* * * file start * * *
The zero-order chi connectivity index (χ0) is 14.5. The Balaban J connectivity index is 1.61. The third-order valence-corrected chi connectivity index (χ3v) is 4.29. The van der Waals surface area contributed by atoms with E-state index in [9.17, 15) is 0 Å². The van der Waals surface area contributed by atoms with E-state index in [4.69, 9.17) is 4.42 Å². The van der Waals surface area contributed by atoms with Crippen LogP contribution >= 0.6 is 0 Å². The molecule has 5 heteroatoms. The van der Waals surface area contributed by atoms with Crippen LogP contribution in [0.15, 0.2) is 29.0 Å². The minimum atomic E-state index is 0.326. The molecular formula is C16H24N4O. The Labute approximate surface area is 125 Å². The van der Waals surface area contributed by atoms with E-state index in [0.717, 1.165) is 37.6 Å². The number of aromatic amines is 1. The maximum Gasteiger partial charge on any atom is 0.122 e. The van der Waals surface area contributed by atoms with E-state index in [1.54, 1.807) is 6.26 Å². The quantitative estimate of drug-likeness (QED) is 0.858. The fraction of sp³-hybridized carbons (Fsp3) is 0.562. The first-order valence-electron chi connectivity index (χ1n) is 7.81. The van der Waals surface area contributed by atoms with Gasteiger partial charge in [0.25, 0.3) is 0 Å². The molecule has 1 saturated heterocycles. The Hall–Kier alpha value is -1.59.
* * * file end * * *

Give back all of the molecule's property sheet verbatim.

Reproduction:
The zero-order chi connectivity index (χ0) is 14.5. The Balaban J connectivity index is 1.61. The third-order valence-corrected chi connectivity index (χ3v) is 4.29. The van der Waals surface area contributed by atoms with E-state index in [9.17, 15) is 0 Å². The van der Waals surface area contributed by atoms with E-state index in [4.69, 9.17) is 4.42 Å². The van der Waals surface area contributed by atoms with Crippen LogP contribution >= 0.6 is 0 Å². The molecule has 5 heteroatoms. The van der Waals surface area contributed by atoms with Crippen LogP contribution in [0.15, 0.2) is 29.0 Å². The minimum atomic E-state index is 0.326. The molecular formula is C16H24N4O. The Labute approximate surface area is 125 Å². The van der Waals surface area contributed by atoms with E-state index in [0.717, 1.165) is 37.6 Å². The number of aromatic amines is 1. The maximum Gasteiger partial charge on any atom is 0.122 e. The van der Waals surface area contributed by atoms with E-state index in [1.54, 1.807) is 6.26 Å². The quantitative estimate of drug-likeness (QED) is 0.858. The fraction of sp³-hybridized carbons (Fsp3) is 0.562. The first-order valence-electron chi connectivity index (χ1n) is 7.81. The van der Waals surface area contributed by atoms with Gasteiger partial charge in [0.25, 0.3) is 0 Å². The molecule has 1 saturated heterocycles. The Hall–Kier alpha value is -1.59.